If I would have told you that Clayton Kershaw wouldn’t see the sixth inning of tonight’s game, you would have been pleased. As it is, playoff baseball is… more complicated. Weird, even. And so when Kershaw exited immediately after the Dodgers tied the game at two, it was the inflection point of the game in an unexpected way.
How did we end up with such a seemingly favorable result? The Cubs had worked impressive at-bats versus Kershaw the entire game, laying off difficult pitches out of the zone and putting very solid contact on pitches catching too much of the plate. Never had Kershaw looked so eminently hittable—well, maybe in last year’s Game Six. By the fourth, Kershaw was all but sticking fingers in holes in the bursting dam. Willson Contreras lined a 3-1 pitch into center, and Albert Almora scorched a 90-mph cutter on the inside half of the plate into the left-field seats. Kershaw worked one more inning, quickly retiring the side but pushing his pitch count closer to rarified territory. Roberts would lift Kershaw for a pinch-hitter in the bottom of the fifth.
Into the bullpens: the Dodgers, well-rested and deep; the Cubs, exhausted and back-heavy. The move paid dividends for Dodgers managers Dave Roberts, as Tony Cingrani and Kenta Maeda made quick work of the middle of the Cubs order in the top of the sixth. Then, in the bottom of the sixth, as Héctor Rondón prepared to face his first live hitter in several weeks, the move paid dividends again. Chris Taylor, who launched a José Quintana pitch to the warning track in his previous at-bat, squared up Rondon’s second pitch and sent it over the wall in right-center field. 3-2 Dodgers.
The bold decision to pull Kershaw at that point in the game will loom large in the minds of those who watched, but the real crucial point in the game happened immediately prior to Roberts’s decision.
Quintana’s first four innings were impeccable. After a first inning in which he threw a few too many pitches despite sitting down all three Dodgers hitters, Quintana found his command, found his rhythm, and found an efficient pace. A minor threat in the form of a lone single to Logan Forsythe in the second succumbed to a slick 5-4-3 double play. Dodgers hitters failed to figure out Quintana’s mix of pitches and mix of locations, and Forsythe remained the only L.A. baserunner through four.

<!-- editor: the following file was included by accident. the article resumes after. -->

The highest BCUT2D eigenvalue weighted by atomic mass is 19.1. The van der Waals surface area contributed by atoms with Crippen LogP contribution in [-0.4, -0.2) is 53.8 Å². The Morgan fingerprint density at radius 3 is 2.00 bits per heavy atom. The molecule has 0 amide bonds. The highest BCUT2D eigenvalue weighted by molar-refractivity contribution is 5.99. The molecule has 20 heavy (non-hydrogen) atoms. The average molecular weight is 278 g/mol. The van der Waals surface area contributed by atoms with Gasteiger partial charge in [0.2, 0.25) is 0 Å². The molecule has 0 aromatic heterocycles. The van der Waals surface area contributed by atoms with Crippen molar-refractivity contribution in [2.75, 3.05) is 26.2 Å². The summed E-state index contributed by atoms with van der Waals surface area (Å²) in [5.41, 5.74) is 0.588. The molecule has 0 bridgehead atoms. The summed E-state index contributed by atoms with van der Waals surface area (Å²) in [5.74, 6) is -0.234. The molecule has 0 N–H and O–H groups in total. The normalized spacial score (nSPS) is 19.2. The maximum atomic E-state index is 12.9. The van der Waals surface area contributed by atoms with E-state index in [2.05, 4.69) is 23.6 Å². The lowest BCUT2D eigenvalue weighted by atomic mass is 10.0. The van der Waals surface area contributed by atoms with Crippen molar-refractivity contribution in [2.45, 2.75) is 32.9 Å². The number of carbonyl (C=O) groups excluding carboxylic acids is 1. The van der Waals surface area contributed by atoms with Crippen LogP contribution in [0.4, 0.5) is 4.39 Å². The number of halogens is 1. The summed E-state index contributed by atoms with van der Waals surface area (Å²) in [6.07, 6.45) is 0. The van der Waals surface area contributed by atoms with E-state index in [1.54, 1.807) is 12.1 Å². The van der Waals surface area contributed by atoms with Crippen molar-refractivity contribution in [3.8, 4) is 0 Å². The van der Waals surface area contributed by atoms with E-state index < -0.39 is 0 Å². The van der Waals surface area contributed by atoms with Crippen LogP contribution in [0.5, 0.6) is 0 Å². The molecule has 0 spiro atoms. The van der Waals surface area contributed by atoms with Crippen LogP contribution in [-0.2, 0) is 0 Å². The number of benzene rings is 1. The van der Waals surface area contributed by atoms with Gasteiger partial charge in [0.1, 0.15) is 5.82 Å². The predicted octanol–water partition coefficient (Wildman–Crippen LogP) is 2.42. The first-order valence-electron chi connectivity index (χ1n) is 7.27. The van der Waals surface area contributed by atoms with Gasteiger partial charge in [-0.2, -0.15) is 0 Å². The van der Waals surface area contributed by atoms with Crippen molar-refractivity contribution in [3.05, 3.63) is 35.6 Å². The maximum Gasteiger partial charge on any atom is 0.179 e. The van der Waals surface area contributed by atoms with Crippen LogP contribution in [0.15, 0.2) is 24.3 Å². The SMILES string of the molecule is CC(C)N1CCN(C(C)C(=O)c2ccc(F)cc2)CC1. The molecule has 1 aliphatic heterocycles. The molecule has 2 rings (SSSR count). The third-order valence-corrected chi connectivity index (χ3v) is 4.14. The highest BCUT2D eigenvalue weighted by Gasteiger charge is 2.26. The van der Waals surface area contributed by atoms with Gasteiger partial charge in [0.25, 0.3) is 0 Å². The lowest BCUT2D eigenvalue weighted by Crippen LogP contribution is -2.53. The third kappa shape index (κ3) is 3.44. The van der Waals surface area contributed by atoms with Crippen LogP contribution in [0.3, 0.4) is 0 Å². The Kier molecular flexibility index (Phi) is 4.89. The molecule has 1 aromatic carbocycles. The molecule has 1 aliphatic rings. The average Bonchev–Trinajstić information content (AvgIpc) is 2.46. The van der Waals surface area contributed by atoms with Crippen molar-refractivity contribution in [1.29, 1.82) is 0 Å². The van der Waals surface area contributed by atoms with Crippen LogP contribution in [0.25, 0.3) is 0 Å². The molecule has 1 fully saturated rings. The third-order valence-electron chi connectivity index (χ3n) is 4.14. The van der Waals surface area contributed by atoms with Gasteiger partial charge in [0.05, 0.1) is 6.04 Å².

As the fifth started, the Cubs had to be feeling as good as one could feel in a Game One versus Kershaw. A seven-pitch strikeout of Kiké Hernández inflated Quintana’s pitch count to 67, and with Forsythe and Austin Barnes due up, Quintana had to be licking his chops. Unfortunately, the wheels came off. Quintana struggled to locate his fastball, walking Forsythe on five pitches. The left-hander pitched himself ahead of Barnes, to a 1-2 count, before losing his command for good and issuing the Dodgers’ catcher a free pass as well. With Yasiel Puig looming, the walks felt like Quintana’s death rattle.
Puig capitalized. His line drive double, smoked to left-center, plated Forsythe, and create-a-player shortstop Charlie Culberson added a sac fly to knot up the game. The Dodgers’ win probability had scraped 23 percent at the end of the fourth, but with Puig’s double, the Cubs were staring down a 53.8 percent Dodgers probability. A pair of home runs, from Taylor and Puig, gave the Dodgers a 4-2 lead.
The rest of the game hardly deserves comment. The Cubs couldn’t even tease a rally, couldn’t put runners in scoring position to make it interesting, couldn’t put pressure on Dodgers relievers. The questionable reversal of an out call at home plate in the seventh, the umpires offering a liberal interpretation of the collision rule, erased the Cubs’ most impressive athletic play on the night. The call hardly stung; the game already felt out of hand.
The Cubs cruised through four innings, hit road block in the fifth, and hobbled along the remainder of the game trying to find a rest stop. One thing sticks in my craw, though. Joe Maddon’s decision to yank Quintana after five would be sensible and defensible in most situations, as Quintana had labored in the fifth, clearly having lost his command. However, in a tie game, with Kershaw out, in a game that would have felt like a stolen win had they sealed it, Maddon chose to bring in his overtaxed bullpen. Wade Davis was likely not available. Carl Edwards, Jr., had three bad outings in the NLDS to two good ones. And, with Jon Lester pitching on short rest Sunday, the ‘pen needed to be somewhat rested. Ultimately, Maddon turned away from a struggling Quintana to a bullpen that had little chance of holding the game at two runs apiece.
Would Quintana have continued at the exhaustive pace he set in the fifth, eclipsing the 100-pitch mark and muddying his sparkling playoff numbers? Maybe. But, in a game that few expected the Cubs to win, with the deck stacked so heavily against them—they had to at least try, didn’t they?
Lead photo courtesy Gary A. Vasquez—USA Today Sports